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Limits and Possibilities of a Simplistic Approach to Whole Breast Radiation Therapy Planning

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G Jozsef

E Hipp1 , E Osa1 , H No1 , M Rosman2 , S Formenti1,2 , G Jozsef1*, (1) NYULMC Clinical Cancer Center, New York, NY, (2) NYU School of Medicine, New York, NY


SU-E-T-378 Sunday 3:00PM - 6:00PM Room: Exhibit Hall

Purpose: Challenges for radiation therapy in developing countries include unreliable infrastructure and high patient load. We propose a system to treat whole breast in the prone position without computed tomography and/or planning software.

Methods: Six parameters are measured using calipers and levels with the patient prone in the treatment position. (1) The largest separation; (2) the angle that separation makes with the horizontal; (3) the separation 2 cm posterior to the nipple; (4) the vertical distance between these two separations; (5) the sup/inf length and (6) angle of the desired posterior field edge. The data in (5) (6) and (2) provide field length, collimator and gantry angles. Isocenter is set to the midpoint of (1), anterior jaw setting is 20cm (half-beam setup), and the dose is prescribed to a point 1.5 cm anterior to isocenter. MUs and wedge angles are calculated using an MU calculator and by requiring 100% dose at that point and 100-105% at the midpoint of (3). Measurements on 30 CT scans were taken to obtain the data 1-6. To test the resulting MU/wedge combinations, they were entered into Eclipse (Varian) and dose distributions were calculated. The MU/wedge combinations were recorded and tabulated.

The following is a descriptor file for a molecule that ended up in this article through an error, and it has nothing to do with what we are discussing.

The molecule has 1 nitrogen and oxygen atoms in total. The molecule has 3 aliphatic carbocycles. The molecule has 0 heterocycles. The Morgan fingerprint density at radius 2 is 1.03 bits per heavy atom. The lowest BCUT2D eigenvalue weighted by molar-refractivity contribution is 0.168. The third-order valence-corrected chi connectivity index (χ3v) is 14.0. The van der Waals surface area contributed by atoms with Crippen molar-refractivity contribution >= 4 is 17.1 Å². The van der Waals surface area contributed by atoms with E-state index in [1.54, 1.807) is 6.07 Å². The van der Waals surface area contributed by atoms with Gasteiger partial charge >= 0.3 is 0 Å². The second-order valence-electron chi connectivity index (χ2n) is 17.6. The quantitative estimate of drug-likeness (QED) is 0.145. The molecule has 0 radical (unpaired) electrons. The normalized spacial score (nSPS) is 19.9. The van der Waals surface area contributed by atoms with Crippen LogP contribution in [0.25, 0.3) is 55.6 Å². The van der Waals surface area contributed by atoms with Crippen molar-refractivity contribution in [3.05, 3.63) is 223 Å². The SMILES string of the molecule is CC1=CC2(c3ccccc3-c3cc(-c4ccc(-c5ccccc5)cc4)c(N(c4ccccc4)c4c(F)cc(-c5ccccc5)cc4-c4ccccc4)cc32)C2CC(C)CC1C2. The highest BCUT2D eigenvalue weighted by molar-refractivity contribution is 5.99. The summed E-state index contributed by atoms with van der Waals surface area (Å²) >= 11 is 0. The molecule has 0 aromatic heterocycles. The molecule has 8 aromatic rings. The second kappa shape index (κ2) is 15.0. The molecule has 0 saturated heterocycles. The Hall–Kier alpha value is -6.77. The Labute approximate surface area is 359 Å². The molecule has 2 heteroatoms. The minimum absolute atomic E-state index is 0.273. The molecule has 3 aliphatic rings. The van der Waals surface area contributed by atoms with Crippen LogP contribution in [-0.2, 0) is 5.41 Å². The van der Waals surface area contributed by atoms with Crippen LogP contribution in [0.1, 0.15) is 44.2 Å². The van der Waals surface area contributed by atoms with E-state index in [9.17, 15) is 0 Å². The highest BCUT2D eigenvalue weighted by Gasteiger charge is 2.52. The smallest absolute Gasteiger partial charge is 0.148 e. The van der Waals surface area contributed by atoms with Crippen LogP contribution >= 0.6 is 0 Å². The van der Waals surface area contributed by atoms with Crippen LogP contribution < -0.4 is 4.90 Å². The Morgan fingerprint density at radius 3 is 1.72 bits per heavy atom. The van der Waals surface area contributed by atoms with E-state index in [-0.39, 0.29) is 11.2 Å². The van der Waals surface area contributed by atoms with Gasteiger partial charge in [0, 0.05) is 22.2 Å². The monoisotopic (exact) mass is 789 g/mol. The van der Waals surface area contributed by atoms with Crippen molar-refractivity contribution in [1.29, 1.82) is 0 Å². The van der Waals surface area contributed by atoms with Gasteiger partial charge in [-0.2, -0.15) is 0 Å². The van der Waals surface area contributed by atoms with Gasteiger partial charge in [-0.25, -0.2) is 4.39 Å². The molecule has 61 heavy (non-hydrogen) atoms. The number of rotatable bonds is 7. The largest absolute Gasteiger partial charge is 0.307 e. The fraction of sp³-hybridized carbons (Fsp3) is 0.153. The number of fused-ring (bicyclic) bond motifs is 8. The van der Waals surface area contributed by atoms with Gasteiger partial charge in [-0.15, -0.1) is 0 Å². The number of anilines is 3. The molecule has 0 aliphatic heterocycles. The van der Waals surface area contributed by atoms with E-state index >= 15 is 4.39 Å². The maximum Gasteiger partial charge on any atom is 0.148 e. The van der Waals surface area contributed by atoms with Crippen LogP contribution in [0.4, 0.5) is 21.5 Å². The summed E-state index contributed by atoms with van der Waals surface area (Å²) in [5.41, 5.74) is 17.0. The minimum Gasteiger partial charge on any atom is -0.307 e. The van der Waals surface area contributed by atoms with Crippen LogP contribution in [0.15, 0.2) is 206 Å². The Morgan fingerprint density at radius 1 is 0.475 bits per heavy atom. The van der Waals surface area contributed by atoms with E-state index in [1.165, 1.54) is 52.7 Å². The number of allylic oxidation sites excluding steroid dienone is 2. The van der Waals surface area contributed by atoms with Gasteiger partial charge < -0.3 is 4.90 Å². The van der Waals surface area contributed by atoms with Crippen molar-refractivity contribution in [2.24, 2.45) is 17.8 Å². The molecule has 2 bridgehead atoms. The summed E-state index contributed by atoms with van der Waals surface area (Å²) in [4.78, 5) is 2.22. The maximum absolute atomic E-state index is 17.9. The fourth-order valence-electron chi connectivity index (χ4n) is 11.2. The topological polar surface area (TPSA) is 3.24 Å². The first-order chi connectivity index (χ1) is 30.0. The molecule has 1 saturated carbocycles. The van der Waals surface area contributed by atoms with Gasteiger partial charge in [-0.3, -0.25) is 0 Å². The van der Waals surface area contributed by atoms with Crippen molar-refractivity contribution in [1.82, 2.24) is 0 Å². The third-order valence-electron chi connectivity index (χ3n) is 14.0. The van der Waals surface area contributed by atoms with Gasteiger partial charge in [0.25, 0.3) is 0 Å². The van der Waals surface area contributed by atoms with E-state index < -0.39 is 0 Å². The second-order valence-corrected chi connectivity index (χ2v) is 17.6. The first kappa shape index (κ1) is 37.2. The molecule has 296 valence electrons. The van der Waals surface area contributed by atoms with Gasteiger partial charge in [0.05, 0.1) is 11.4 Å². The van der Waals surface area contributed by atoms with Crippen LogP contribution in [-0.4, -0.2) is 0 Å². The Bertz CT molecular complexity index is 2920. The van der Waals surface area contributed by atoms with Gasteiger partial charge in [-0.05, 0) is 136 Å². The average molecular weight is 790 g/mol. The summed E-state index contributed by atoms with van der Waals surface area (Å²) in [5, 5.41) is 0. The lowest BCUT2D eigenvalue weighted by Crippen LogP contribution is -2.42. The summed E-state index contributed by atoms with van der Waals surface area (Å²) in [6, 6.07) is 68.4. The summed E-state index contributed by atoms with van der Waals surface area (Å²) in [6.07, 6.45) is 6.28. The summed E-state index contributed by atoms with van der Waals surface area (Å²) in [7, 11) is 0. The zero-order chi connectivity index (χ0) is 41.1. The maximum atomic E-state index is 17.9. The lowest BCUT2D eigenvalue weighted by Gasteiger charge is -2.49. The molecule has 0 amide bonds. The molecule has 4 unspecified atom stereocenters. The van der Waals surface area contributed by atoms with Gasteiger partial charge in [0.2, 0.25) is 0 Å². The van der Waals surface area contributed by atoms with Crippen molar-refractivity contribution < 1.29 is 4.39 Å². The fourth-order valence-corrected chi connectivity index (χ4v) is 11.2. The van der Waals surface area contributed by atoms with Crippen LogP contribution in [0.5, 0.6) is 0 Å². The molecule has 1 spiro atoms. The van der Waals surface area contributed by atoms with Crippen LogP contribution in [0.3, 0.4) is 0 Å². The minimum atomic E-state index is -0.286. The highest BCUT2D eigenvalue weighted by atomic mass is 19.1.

Results: Performing a dose volume histogram analysis, the contoured breast V95 was 90.5%, and the average V90 was 94.1%. The maximum dose never exceeded 114.5%, (average 108%). The lung V20 was <5% for 96.7%, and the heart V5 was <10% for 93.3% of our sample.

Conclusion: A method to provide prone whole breast treatment without CT-planning was developed. The method provides reasonable coverage and normal tissue sparing. This approach is not recommended if imaging and planning capabilities are available; it was designed to specifically avoid the need for CT planning and should be reserved to clinics that need to avoid that step.

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